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Thursday, January 27, 2011

Notes from India

Notes from India
January 25th, 2011

Gregory Walker, our can-do protagonist for Song of the Untouchable

It’s Chuck again, back in the USA!

We are now back from several weeks of production in Kerala, India for our upcoming feature documentary Song of the Untouchable. What a great feeling to arrive at the conclusion of a production almost 2 years in the making. This was one of the most carefully planned productions we’ve worked on recently, and the planning and preparation led to a (believe it or not) on-schedule and under-budget filming trip through southern India… something most of our contacts said was an impossible dream. There were plenty of surprises and setbacks, but luckily our schedule (and our awesome crew) were agile enough to deal with India’s unpredictability. Here I’ll share a few of the frames from the video, and a few of my own thoughts about India – a place full of everything. We will finish the film over the next few months here in Colorado and then prepare for a release sometime this Fall. This will be our ‘official’ post. I’ll let Steph and Nelson chime in with a few of their own thoughts about India. They have much better travelling stories than I do anyways.

A man stands at the end of an alleyway in Kochin, India.

The production started slowly for me. Oddly enough the single biggest setback during the production had nothing to do with India, and everything to do with a blizzard on the East Coast, which delayed Steph, Nelson, and Gregory for two days as they struggled with airport closured and delayed flights. So my visit to india started out just shooting B-roll around Kochin with Moin (the driver) Raj (our fixer) and Amresh (our sound recordist). Though I would have preferred to dive into the story right away, the opportunity to quietly observe the happenings of India was a pretty nice way to ease into the film. We spent two days just shooting snippets of everyday life in India, which will help serve as a backdrop for some of Greg’s travels. I enjoy shooting b-roll and I like the process of observation a lot.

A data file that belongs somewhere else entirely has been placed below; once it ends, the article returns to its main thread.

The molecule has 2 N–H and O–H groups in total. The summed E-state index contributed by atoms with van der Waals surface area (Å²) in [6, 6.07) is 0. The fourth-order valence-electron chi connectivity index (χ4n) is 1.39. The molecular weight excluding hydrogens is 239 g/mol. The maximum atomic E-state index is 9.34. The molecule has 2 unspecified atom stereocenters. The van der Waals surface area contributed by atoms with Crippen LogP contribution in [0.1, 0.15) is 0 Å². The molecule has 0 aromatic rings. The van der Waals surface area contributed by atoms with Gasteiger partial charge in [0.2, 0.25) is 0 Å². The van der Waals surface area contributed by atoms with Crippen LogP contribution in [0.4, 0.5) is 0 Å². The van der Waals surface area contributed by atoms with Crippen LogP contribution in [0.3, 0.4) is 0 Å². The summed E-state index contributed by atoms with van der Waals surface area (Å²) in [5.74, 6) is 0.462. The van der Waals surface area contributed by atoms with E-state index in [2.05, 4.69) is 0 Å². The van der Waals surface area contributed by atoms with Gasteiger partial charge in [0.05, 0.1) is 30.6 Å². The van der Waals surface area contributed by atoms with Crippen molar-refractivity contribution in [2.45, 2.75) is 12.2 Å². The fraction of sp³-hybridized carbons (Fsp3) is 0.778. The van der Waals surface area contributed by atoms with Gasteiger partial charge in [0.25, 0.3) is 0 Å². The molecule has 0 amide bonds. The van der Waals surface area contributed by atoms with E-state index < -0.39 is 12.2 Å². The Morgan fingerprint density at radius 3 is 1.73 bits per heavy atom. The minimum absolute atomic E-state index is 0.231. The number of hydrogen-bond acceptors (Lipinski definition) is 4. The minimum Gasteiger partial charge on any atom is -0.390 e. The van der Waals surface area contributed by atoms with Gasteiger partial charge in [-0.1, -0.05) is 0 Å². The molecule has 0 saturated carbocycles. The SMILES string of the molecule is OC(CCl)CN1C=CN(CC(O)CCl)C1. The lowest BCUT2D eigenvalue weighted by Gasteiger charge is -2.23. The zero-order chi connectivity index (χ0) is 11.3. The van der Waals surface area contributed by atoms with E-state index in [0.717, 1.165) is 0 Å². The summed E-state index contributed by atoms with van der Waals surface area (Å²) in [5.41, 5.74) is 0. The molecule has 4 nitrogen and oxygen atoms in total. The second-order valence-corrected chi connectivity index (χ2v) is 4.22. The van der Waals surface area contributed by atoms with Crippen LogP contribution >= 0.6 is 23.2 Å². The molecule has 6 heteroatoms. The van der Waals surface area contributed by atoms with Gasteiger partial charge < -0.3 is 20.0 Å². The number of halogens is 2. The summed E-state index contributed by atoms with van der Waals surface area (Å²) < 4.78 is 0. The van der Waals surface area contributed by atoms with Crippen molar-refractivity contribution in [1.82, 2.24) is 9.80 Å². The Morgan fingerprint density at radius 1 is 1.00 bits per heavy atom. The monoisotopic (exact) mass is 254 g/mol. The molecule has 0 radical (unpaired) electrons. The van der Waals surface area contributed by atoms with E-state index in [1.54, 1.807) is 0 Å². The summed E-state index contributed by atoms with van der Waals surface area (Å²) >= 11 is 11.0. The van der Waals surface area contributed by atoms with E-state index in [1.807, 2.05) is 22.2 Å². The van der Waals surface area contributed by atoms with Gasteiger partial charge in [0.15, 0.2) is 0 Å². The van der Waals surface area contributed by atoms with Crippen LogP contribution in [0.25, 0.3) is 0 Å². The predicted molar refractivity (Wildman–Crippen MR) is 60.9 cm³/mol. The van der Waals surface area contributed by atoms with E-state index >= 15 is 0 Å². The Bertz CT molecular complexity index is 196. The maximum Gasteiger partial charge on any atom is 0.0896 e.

There's some kind of metaphor here. I'm just not sure exactly where.

Is India confusing? Yes. So many cultures and so many languages all existing together among a crush of humanity makes for a kind of confusion that’s difficult to describe. The above photo is basically a metaphor for everything India. I could basically dial in the amount of confusion by just selecting different types of lenses. In general – and throughout the entire production – wide lenses were full of confusion and chaos, and telephoto lenses were full of beautiful detail and refined complexity. When you first arrive in India, it’s difficult to look at the place through anything other than a wide lens. Sensory overload comes crashing into you from every direction and it’s difficult to focus on any one thing. After some time though you can start sifting through the noise and chaos and seeing some of the beautiful details that make up the bulk of the fabric of the subcontinent.

Four boats in the Kochin harbor, India.

Once Greg and the crew got their travel nightmares out of the way and arrived in India, the production could begin in earnest. Our first stop on the musical journey was in Thrissur, to visit the Chetana Music Academy, home of Father Paul, aka The Singing Priest.

Father Paul Poovathingal, The Singing Priest